Ensuring electronic components are the real deal
Counterfeit electronic components are a growing problem for the electronics industry, often resulting in failures, product recalls and serious safety issues. They also cost industry billions of euros each year. The EU-funded ChipCheck project has developed a new inspection system to establish in under a second whether electronic components are legitimate or counterfeit - helping to eliminate costly product recalls and protecting consumers. The result could be commercially available in under a year.
© Vasina Nazarenko - Fotolia
At the moment, manufacturers are unable to check all electronic components – such as those used in aeroplanes, cars, nuclear power plants, and medical devices, for example – even if they would like to. The volume is too large, the protective packaging too obstructive, and the manpower required to do so too costly. And despite precautions, there have been reports of counterfeit components entering the supply chains of even the defence and aerospace industries.
'Lives in serious danger'
“Just imagine having a fake component that has made its way into the control station of an aeroplane – people's lives are in serious danger if that component suddenly fails,” says ChipCheck project coordinator Ian Nicholson from the TWI Technology Centre in Wales. “We've also heard reports of more commercial products like MP3 players catching fire while being used. This is no doubt a huge expense for the manufacturer due to the inevitable product recalls, and let's not forget the well-being of the consumer,” he adds.
In the ChipCheck system, components are mounted on to a machine roughly the size of a home fridge. The high-resolution X-ray system detects every single component and discards those that are counterfeit, having identified tiny details deviating from their genuine counterparts.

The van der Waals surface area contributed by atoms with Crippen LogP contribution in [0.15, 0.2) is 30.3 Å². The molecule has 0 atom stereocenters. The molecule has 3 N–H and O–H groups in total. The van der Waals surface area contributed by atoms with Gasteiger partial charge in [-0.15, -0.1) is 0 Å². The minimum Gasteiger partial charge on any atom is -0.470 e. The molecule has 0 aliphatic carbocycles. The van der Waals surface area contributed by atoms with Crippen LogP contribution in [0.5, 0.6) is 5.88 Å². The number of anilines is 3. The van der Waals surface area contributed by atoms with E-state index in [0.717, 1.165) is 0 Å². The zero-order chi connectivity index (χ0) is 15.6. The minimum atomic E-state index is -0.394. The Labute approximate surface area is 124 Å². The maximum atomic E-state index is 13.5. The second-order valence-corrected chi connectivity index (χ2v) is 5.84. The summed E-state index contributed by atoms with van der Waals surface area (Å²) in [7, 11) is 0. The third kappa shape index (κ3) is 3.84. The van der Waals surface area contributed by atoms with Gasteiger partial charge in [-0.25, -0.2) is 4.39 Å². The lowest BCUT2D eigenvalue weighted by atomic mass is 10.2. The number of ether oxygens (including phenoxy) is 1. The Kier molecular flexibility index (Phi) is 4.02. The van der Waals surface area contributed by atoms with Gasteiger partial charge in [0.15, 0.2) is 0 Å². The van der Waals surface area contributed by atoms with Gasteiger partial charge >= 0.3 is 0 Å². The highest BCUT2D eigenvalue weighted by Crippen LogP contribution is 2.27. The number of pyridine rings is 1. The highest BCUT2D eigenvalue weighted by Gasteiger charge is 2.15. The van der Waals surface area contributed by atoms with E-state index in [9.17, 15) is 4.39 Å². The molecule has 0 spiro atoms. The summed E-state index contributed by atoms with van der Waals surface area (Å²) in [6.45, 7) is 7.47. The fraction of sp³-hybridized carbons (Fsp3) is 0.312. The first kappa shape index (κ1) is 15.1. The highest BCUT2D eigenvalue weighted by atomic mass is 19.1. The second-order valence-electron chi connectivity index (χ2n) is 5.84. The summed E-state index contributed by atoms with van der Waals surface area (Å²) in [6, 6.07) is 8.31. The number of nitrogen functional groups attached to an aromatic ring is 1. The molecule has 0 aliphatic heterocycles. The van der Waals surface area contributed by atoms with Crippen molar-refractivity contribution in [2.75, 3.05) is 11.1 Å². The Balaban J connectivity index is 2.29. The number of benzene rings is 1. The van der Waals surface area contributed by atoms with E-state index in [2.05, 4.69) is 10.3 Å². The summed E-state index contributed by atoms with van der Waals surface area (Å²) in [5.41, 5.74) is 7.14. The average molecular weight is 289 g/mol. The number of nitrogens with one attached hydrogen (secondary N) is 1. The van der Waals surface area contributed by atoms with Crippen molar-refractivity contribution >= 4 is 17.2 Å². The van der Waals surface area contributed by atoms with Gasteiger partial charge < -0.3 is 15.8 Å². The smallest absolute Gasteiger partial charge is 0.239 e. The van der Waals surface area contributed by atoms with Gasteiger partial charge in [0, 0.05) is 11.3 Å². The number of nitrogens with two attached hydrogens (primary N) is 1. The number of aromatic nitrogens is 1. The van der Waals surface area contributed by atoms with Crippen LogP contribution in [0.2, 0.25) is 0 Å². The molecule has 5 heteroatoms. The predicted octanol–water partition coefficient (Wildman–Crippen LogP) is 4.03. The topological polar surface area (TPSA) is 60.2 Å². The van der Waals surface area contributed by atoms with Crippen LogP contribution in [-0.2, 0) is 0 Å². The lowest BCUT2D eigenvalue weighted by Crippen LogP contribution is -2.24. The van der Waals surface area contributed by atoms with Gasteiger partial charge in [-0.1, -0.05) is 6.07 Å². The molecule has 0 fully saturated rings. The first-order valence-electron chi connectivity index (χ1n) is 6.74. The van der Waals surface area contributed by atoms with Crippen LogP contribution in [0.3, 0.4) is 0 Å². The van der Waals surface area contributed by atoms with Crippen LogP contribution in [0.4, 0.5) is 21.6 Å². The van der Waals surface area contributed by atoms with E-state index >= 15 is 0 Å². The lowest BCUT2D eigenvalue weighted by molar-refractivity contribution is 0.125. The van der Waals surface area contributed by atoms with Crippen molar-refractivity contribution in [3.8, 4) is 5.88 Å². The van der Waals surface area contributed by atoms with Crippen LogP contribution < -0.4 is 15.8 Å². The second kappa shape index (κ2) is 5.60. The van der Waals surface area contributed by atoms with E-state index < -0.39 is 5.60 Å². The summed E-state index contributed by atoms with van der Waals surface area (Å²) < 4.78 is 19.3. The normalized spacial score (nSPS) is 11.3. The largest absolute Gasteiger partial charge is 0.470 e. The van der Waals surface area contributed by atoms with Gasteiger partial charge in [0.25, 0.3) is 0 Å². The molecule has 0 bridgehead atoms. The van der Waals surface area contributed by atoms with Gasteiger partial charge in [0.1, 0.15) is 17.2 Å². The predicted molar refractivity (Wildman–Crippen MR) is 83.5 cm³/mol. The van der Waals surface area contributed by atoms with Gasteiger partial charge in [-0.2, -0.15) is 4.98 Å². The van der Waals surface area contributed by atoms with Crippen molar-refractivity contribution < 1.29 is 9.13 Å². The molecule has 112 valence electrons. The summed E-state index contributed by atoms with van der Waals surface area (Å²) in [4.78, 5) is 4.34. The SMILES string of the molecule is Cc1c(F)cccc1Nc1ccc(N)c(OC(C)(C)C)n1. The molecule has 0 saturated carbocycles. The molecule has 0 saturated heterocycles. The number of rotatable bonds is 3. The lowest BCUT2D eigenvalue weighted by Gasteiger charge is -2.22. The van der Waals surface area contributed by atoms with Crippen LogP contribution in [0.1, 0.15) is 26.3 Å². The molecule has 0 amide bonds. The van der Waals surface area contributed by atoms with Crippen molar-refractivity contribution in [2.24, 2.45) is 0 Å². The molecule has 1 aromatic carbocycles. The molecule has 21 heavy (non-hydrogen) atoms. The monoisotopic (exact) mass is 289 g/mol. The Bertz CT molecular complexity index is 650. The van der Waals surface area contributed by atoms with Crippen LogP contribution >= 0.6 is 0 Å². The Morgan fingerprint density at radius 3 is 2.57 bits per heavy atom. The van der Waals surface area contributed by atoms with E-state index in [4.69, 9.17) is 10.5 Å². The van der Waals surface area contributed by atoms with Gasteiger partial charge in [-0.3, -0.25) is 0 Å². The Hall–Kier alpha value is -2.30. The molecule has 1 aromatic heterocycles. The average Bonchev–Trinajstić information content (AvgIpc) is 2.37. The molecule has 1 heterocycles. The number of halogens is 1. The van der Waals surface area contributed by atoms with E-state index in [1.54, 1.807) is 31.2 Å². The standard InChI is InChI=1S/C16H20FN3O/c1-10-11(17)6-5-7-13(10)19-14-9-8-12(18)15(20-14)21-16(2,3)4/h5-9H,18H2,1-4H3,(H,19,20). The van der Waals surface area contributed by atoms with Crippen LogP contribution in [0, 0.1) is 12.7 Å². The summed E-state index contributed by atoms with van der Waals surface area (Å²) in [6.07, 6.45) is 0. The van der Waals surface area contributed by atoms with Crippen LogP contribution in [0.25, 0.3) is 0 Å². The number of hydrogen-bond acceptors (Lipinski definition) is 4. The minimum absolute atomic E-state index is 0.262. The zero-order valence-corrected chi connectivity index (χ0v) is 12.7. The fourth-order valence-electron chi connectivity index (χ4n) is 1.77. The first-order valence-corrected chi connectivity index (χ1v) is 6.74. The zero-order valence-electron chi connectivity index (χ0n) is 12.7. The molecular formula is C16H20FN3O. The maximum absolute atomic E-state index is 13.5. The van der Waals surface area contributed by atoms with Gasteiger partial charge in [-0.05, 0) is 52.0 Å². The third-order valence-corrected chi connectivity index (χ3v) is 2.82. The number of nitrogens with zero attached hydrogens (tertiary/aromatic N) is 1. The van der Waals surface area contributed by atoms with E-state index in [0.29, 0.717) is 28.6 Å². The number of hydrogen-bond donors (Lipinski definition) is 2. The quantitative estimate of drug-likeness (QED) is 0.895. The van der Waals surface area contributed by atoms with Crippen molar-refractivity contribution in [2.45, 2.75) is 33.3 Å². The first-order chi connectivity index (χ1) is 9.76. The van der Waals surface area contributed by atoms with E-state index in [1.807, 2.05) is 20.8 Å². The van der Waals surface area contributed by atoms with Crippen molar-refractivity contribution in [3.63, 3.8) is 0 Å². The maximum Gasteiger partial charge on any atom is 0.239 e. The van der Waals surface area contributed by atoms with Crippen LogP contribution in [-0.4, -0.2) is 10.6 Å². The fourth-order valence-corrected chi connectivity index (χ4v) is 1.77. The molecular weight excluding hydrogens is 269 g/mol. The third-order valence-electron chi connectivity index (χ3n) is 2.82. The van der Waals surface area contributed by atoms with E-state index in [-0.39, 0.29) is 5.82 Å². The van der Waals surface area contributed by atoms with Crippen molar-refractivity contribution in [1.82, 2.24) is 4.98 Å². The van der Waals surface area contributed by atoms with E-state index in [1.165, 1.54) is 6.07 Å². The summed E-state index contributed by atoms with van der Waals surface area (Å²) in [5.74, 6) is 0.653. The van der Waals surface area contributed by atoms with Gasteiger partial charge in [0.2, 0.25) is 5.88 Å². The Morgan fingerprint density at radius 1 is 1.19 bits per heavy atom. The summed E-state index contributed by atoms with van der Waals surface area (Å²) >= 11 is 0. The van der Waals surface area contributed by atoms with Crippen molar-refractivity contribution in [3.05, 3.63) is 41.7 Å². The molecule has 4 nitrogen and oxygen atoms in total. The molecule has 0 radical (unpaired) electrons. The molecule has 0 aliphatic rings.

It does this without breaking the sealing, damaging components or removing them from their feeding mechanisms. It also performs the inspection automatically in less than one second, a vastly more efficient system than having to do manual inspections.
The ChipCheck X-ray inspection system is not only advanced – it is also affordable for electronics manufacturers. It can also deal with all electronic components, whether they are supplied on tape and reel, waffle tray or tube carriers.
Experts predict that this breakthrough will take the electronics industry sector into a new era, where the risk of counterfeit components being put in electronic products is considerably reduced.
The project ended in December 2012. The partners are now working to bring the product to market. According to Nicholson, just a few “tweaks” and some testing on electronic components are all that is needed before ChipCheck can be commercially available. Bringing the finished product to market is the task of industrial partner InnospeXion, based in Denmark.
“The first commercialised system could be on the market in as little as 6 to 12 months, in late 2014/early 2015,” says Nicholson.